sgasesa_admin (sgasesa_admin) wrote in sga_santa,

Fic: Flawed, part 1

Title: Flawed
Author: mandysbitch
Pairing: McKay/ Sheppard
Rating: NC-17ish
Recipient: ninnui
Spoilers: Trinity
Summary: “Rodney's been thinking about disasters lately.”
Happy Christmas to pegasusuroborus. I’m not sure if this is what you were after but I aimed for ‘plot’ and it came out like this. Hope you like it and if you don’t, well I hope you find something far nicer posted in this challenge.



Rodney sweeps his flashlight in an arc up the walls of the corridor and over the ceiling.
"Nothing, nothing, nothing,” he says. He brings it down on the other side. “And nothing.”

Further ahead Sheppard is also sweeping the ceiling with his flashlight. In some places the walls are paneled, smooth granite and marble in others. It's difficult to tell whether the design was intended to be functional or decorative. Whatever its purpose, the corridor seems to go on forever. Their instruments measure three miles so far.

"Water sports," Sheppard says, he points his flashlight at the floor, draws a line from one side of the corridor to the other.

"Sure," Rodney says, nodding. "All that ocean – you wouldn’t want to waste it." He catches up with Sheppard’s position and they move forward, bouncing light off the walls as they go.

"Scuba diving, water skiing..." Sheppard says.

"Water polo," Rodney says. "Precision, strength, balance. I bet the Ancients loved water polo. I bet they had a league."

"There’s always sailing," Sheppard says. "They probably had an annual Atlantis regatta. Big event."

Rodney tips his flashlight toward the roof again. The corridor curves to the left but the floor doesn’t slope. The previous corridor they explored sloped down until they arrived at an empty room. It was shorter than this one but just as uneventful.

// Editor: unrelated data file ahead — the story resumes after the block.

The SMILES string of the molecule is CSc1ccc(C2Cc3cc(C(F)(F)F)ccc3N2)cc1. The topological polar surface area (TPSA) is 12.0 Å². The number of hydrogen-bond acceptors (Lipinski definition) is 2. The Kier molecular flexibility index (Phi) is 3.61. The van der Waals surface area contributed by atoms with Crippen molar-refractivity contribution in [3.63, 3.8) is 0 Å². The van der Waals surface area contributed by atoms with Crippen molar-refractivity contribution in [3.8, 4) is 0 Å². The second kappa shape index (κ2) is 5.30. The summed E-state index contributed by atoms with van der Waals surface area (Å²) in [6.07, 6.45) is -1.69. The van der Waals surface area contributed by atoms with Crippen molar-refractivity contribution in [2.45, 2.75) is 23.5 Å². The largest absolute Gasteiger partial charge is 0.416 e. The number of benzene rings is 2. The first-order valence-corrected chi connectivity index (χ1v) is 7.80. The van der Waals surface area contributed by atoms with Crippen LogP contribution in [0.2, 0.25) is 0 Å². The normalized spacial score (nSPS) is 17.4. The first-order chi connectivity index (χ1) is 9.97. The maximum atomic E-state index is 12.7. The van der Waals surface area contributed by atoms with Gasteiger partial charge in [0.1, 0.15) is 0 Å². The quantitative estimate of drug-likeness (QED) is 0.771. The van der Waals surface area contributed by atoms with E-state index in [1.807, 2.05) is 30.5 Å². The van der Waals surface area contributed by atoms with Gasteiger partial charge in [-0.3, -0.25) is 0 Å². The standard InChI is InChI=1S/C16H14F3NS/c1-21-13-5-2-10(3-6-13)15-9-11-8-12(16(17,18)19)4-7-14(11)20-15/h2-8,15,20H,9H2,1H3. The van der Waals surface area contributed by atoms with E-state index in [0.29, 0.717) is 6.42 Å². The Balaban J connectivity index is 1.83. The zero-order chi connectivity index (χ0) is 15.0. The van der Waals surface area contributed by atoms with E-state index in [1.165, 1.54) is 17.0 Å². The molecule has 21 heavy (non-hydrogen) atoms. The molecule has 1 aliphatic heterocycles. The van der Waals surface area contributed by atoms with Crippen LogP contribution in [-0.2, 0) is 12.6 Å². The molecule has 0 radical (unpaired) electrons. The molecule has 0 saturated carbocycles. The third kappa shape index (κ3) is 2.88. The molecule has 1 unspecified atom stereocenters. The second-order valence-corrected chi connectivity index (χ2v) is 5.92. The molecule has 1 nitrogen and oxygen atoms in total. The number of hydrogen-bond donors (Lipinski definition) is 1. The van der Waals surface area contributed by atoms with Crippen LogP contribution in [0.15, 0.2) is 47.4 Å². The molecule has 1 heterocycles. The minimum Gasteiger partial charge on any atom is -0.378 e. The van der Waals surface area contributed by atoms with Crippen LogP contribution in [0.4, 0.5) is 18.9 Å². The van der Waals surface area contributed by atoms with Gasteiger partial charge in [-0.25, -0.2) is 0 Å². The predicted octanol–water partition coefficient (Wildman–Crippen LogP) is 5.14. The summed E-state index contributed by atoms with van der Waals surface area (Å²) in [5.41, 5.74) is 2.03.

Teyla and Ronon have taken the third corridor. Rodney checks their life signs on the Ancient device. They’re still shining brightly and moving steady, their corridor apparently as long and winding as John and Rodney's.

"They did seem to like snow." Rodney says. The corridor they are exploring is under forty feet of snow – much like the outpost in Antarctica; only in this case the entire planet’s surface is covered in snow. “Maybe they had a penchant for skiing.”

"What's not to like?" Sheppard says. "It's quiet, peaceful. Nobody bothers you."

Rodney brushes his fingers along the wall. There are irregular grooves in between the panels, their lack of obvious pattern suggesting function rather than decoration. Rodney concedes he may know little about Ancient aesthetics. His own decorative style consists of the prominent display of his qualifications. Hardly stylish. The walls look like they once held more than pictures.

“I appreciate a lack of distraction as much as the next person,” Rodney says. “But there’s only so much nothing one can stand.” Rodney developed a distaste for snow covered plains in Siberia. The station was populated with a small crew during the day but at night you could hear the wind blowing up a snowstorm outside. Nothing sounds lonelier than a snowstorm.

Antarctica, by comparison, was full of life but Rodney could still hear snowstorms at night, although he was never sure if they were real or imagined.

John holds his flashlight up to the wall, not far from where Rodney’s fingers are gauging the depth of the grooves between the panels. Sheppard slides his palm across the paneling, comes to rest inches below Rodney’s hand.

“I’ve never been to Siberia,” Sheppard says, like he’s reading Rodney’s mind. “I always wanted to go there.”

“It’s overrated,” Rodney says. It’s not rated at all. It’s a stupid thing to say. Sheppard’s standing too close and it makes Rodney nervous. He lowers his hand. “Do you think the Ancients did a lot of fishing? I mean, recreationally.” He starts walking down the corridor again, alternating his flashlight from wall to wall. Still nothing to see.